If this were in first person, the details would more likely have been sharper. Josef’s stomach would have turned at the stench described, perhaps tasted it at the back of his tongue. The details could have been sharper, so that the bodies are seen in detail. Granted, this could be true of third person as well, but no matter how deeply one writes, third person always seems a little more distant than first person. The difference between using I and Josef may seem miniscule, but it can change the impact of a scene.
Using third person is what made Jane Yolen’s Briar Rose a success. It made the transition between the past and present smooth and protected readers from some of the more grisly details found in the book.

June 27

Book Review: A Reference for Writers

In Make a Scene, author Jordan E. Rosenfeld takes you through the fundamentals of strong scene construction and explains how other essential fiction-writing techniques, such as character, plot, and dramatic tension, must function within the framework of individual scenes in order to provide substance and structure to the overall story.

This book is a good reference for basic scene techniques. There are some new ways of introducing the information that I have not seen before but the information is nothing new. I would recommend this book for beginners or those who want a review on material or haven’t read many books on the subject of writing.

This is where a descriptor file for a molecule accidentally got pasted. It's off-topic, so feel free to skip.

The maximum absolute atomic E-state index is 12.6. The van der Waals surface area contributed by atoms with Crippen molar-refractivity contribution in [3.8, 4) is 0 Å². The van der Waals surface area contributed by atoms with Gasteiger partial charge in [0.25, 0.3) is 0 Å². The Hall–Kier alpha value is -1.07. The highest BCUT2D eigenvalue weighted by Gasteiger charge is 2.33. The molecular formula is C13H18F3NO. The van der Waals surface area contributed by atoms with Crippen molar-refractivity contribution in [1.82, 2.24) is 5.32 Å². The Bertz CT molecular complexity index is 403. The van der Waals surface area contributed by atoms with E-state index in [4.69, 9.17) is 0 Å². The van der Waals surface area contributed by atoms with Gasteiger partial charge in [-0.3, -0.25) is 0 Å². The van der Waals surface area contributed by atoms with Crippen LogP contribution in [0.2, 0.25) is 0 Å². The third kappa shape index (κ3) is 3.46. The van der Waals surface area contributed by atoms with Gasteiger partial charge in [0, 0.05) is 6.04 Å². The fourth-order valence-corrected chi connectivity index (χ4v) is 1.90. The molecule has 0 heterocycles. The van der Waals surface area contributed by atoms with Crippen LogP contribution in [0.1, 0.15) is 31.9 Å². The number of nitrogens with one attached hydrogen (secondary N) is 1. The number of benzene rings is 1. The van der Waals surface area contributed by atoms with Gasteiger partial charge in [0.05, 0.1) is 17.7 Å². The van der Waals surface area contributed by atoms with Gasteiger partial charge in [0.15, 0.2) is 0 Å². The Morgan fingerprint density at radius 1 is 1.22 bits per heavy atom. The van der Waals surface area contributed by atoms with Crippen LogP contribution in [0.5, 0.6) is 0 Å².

Jordan E. Rosenfeld uses a lot of excerpts from various books to get her point across. Several of the excerpts have me wanting to read the books she uses as examples.  However the book itself is on the dry side. It isn’t the driest piece of literature I’ve ever read, but I kept putting the book down, and progressed through the book slowly.

A slow is not necessarily bad. It allows things to digest the information.  But I am not one to enjoy slow reading. I prefer to swallow it  whole and study the parts most helpful to me later.  This book is a very good specific topic book.  Rosenfeld had plenty of opportunity to expand outside of how to write a scene, for instance, she could have explained more on what makes a good character, said more on point of view or even how to write good dialogue.  However when she does address dialogue or characters, it is only in reference to how it helps make a scene great.

Have you read Make A Scene? What did you think?